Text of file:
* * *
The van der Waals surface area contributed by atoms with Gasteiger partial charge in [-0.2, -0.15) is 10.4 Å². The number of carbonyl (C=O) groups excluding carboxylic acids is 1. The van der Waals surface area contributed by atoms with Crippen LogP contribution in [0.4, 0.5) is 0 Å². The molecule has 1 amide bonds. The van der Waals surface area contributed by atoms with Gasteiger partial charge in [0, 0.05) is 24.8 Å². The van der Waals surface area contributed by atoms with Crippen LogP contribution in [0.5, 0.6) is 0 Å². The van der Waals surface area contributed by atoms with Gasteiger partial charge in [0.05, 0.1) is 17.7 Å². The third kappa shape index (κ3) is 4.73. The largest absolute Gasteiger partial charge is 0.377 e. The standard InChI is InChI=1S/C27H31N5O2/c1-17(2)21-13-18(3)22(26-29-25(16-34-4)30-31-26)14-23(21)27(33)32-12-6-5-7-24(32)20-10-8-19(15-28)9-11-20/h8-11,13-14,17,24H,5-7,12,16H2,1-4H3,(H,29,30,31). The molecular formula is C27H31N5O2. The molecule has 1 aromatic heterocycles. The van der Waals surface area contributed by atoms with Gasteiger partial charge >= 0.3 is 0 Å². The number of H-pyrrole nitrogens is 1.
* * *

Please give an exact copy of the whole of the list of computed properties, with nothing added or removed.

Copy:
The van der Waals surface area contributed by atoms with Gasteiger partial charge in [-0.2, -0.15) is 10.4 Å². The number of carbonyl (C=O) groups excluding carboxylic acids is 1. The van der Waals surface area contributed by atoms with Crippen LogP contribution in [0.4, 0.5) is 0 Å². The molecule has 1 amide bonds. The van der Waals surface area contributed by atoms with Gasteiger partial charge in [0, 0.05) is 24.8 Å². The van der Waals surface area contributed by atoms with Crippen LogP contribution in [0.5, 0.6) is 0 Å². The van der Waals surface area contributed by atoms with Gasteiger partial charge in [0.05, 0.1) is 17.7 Å². The third kappa shape index (κ3) is 4.73. The largest absolute Gasteiger partial charge is 0.377 e. The standard InChI is InChI=1S/C27H31N5O2/c1-17(2)21-13-18(3)22(26-29-25(16-34-4)30-31-26)14-23(21)27(33)32-12-6-5-7-24(32)20-10-8-19(15-28)9-11-20/h8-11,13-14,17,24H,5-7,12,16H2,1-4H3,(H,29,30,31). The molecular formula is C27H31N5O2. The molecule has 1 aromatic heterocycles. The van der Waals surface area contributed by atoms with Gasteiger partial charge >= 0.3 is 0 Å². The number of H-pyrrole nitrogens is 1.